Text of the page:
From Federico Viticci at MacStories:
Let me cut to the chase: I don’t think iOS and iPadOS 15 are massive updates like iOS and iPadOS 13 or 14 were. There are dozens of interesting new features in both updates, but none of them feels “obvious” to demonstrate to average users like, say, dark mode and iPad multiwindow in iOS and iPadOS 13 or Home Screen widgets in last year’s iOS 14. And, for the most part, I think that’s fine. The wheel doesn’t have to be reinvented every year, and the pandemic happened for everyone – Apple engineers included.
In many ways, iOS and iPadOS 15 remind me of iOS 10 and 12: they’re updates that build upon the foundation set by their predecessors, bringing welcome consumer additions that, while not earth-shattering, contribute to making iOS more mature, intelligent, and deeply integrated with Apple’s ecosystem.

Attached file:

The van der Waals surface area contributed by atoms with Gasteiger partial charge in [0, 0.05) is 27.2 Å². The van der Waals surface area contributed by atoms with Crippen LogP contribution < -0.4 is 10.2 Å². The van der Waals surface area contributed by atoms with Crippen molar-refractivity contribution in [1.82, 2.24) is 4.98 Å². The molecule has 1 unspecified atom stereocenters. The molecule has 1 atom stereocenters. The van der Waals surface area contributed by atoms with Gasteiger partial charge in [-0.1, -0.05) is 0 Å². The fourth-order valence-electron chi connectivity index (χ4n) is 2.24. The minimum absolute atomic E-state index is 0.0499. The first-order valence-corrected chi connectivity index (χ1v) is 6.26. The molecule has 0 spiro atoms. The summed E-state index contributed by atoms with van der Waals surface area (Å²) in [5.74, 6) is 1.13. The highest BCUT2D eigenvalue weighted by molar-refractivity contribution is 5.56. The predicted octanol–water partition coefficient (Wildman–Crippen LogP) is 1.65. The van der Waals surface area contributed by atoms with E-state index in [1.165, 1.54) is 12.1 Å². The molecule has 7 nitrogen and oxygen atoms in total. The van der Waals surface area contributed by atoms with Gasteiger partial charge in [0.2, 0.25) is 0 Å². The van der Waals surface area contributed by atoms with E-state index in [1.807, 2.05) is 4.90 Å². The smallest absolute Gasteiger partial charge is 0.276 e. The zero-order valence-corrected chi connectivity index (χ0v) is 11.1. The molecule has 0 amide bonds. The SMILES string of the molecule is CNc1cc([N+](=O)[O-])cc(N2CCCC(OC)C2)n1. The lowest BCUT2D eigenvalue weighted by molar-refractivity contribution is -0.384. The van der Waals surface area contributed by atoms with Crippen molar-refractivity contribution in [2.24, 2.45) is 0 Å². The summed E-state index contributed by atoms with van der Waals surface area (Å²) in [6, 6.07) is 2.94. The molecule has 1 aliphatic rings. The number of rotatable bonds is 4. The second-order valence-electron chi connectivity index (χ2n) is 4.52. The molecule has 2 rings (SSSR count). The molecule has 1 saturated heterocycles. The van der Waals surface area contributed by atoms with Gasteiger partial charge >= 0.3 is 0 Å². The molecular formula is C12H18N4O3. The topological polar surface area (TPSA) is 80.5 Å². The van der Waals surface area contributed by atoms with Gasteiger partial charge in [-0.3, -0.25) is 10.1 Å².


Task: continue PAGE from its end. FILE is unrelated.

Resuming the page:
As always, a great overview from Viticci. The thing that stuck out to me the most is his detailed breakdown of Safari on iOS and iPadOS. I’m still looking for a review that speaks in glowing terms about the UX tradeoffs made for these releases. As Federico says in the article:
So I have to ask: is it worth sacrificing everything else in the name of an address bar at the bottom?
I’ve been a Firefox user on the desktop for a while now, but have used Safari on iOS up to now. I’ve tried out Safari 15 on my Mac (you can download the Safari Technology Preview to check it our for yourself), and I can’t get into the changes on the nav bar. It’s a constant hunt to find the tabs you want because they’re always moving around and many of the things I use from the toolbar are now hidden behind an extra click. The past couple of years Apple has been on a quest to banish as much UI behind 3 dot menus, and it makes using their software more difficult to use. This seems to be in service of better aesthics over user experience. The idea of “elevating the content” is all well and good, but not if the rest of the UX suffers as a result. It doesn’t need to be an either/or proposition.